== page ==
Three major Chinese pharmaceutical companies, which receive backing from renowned global banks, are reportedly using parts from endangered animals in their medicinal products. This alarming revelation comes from an investigation carried out by the Environmental Investigation Agency UK (EIA).
The EIA’s report, released on Monday, disclosed that they identified 72 companies, licensed by China’s drug regulatory body, that are using body parts from leopards and pangolins. Both these species are on the brink of extinction. Among the implicated companies are three publicly traded traditional Chinese medicine (TCM) powerhouses: Beijing Tong Ren Tang, Tianjin Pharmaceutical, and Jilin Aodong Medicine.
The investigation found at least nine products, claimed to contain leopard and/or pangolin components, that were manufactured by these firms. Additionally, some of these companies reportedly sell products containing parts from tigers and rhinos. This goes against China’s official stance, which prohibits the use of tiger bone and rhino horn in medicine.
Avinash Basker, an EIA legal and policy specialist, expressed grave concern over these findings, stating, “This is use on an effectively industrial scale which can only push these species ever closer to extinction.”
These brands hold significant influence within China. For instance, Tong Ren Tang, established in 1669, boasts a rich history as the exclusive provider of Chinese medicine to royal families for nearly two centuries. Today, it stands as the world’s premier producer of TCM. These companies also have a vast international footprint, with 62 banks and financial institutions, including Fortune 500 firms worldwide, as investors. Notable shareholders include BlackRock, Citigroup, and HSBC.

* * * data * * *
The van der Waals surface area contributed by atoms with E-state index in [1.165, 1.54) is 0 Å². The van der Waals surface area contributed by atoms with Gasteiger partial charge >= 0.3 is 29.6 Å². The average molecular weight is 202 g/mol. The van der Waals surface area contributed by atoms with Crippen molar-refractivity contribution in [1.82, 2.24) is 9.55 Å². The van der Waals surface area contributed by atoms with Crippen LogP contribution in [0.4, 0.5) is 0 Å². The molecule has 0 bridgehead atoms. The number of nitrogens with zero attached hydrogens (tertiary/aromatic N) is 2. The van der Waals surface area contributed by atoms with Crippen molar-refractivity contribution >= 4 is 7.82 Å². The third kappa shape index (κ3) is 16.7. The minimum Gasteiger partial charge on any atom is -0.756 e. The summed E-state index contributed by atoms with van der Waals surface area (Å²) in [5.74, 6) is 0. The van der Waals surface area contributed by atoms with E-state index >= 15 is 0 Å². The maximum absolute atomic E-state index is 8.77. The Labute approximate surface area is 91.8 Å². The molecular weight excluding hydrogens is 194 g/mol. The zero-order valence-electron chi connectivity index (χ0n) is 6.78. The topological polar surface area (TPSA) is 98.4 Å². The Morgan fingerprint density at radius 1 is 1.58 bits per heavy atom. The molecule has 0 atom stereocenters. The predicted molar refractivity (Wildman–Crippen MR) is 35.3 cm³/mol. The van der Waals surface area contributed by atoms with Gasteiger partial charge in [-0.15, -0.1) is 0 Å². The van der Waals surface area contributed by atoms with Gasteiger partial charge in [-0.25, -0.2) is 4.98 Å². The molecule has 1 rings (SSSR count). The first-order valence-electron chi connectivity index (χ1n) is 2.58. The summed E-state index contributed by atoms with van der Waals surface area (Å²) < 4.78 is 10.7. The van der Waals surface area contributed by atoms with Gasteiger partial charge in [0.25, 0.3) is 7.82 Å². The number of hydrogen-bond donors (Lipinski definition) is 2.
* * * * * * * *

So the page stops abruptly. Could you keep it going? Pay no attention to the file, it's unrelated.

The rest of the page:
The EIA is now calling on these shareholders to divest from these companies. Basker remarked, “It’s particularly disappointing to see so many major banks and financial institutions effectively endorsing this damaging exploitation, especially as so many have pledged to do otherwise.”
In the lucrative TCM industry, leopard bones, powdered down, are used as a more affordable substitute for the pricier tiger bone, believed to treat conditions like arthritis. Pangolin scales, on the other hand, are thought to aid blood circulation, promote lactation, and treat rheumatism.
Despite the global push for enhanced legal protections for endangered species, including in China, the exploitation continues. For instance, even though China removed pangolin scales from its list of approved TCM ingredients in 2020, illegal trafficking persists. Pangolins remain the most illegally traded wild mammals globally.